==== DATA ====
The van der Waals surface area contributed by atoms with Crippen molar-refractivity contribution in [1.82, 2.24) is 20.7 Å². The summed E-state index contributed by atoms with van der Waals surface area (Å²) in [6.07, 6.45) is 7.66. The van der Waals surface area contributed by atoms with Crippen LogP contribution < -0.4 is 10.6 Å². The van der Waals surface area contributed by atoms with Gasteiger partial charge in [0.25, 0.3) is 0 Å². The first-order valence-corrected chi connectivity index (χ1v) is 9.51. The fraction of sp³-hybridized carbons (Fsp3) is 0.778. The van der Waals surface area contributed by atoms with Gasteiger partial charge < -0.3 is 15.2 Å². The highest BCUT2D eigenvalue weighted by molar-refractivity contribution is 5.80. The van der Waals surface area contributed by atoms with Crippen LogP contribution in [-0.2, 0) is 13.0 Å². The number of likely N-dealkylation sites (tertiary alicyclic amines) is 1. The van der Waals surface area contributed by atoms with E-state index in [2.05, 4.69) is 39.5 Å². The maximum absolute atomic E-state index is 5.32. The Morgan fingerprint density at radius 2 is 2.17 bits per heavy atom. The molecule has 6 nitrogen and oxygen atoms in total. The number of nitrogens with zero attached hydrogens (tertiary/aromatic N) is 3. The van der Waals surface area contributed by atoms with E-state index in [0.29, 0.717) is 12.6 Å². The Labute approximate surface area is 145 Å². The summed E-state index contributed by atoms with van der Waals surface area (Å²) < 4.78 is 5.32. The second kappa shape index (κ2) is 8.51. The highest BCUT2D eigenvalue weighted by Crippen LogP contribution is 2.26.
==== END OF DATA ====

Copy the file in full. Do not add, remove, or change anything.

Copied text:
The van der Waals surface area contributed by atoms with Crippen molar-refractivity contribution in [1.82, 2.24) is 20.7 Å². The summed E-state index contributed by atoms with van der Waals surface area (Å²) in [6.07, 6.45) is 7.66. The van der Waals surface area contributed by atoms with Crippen LogP contribution < -0.4 is 10.6 Å². The van der Waals surface area contributed by atoms with Gasteiger partial charge in [0.25, 0.3) is 0 Å². The first-order valence-corrected chi connectivity index (χ1v) is 9.51. The fraction of sp³-hybridized carbons (Fsp3) is 0.778. The van der Waals surface area contributed by atoms with Gasteiger partial charge < -0.3 is 15.2 Å². The highest BCUT2D eigenvalue weighted by molar-refractivity contribution is 5.80. The van der Waals surface area contributed by atoms with Crippen LogP contribution in [-0.2, 0) is 13.0 Å². The number of likely N-dealkylation sites (tertiary alicyclic amines) is 1. The van der Waals surface area contributed by atoms with E-state index in [2.05, 4.69) is 39.5 Å². The maximum absolute atomic E-state index is 5.32. The Morgan fingerprint density at radius 2 is 2.17 bits per heavy atom. The molecule has 6 nitrogen and oxygen atoms in total. The number of nitrogens with zero attached hydrogens (tertiary/aromatic N) is 3. The van der Waals surface area contributed by atoms with E-state index in [0.29, 0.717) is 12.6 Å². The Labute approximate surface area is 145 Å². The summed E-state index contributed by atoms with van der Waals surface area (Å²) < 4.78 is 5.32. The second kappa shape index (κ2) is 8.51. The highest BCUT2D eigenvalue weighted by Crippen LogP contribution is 2.26.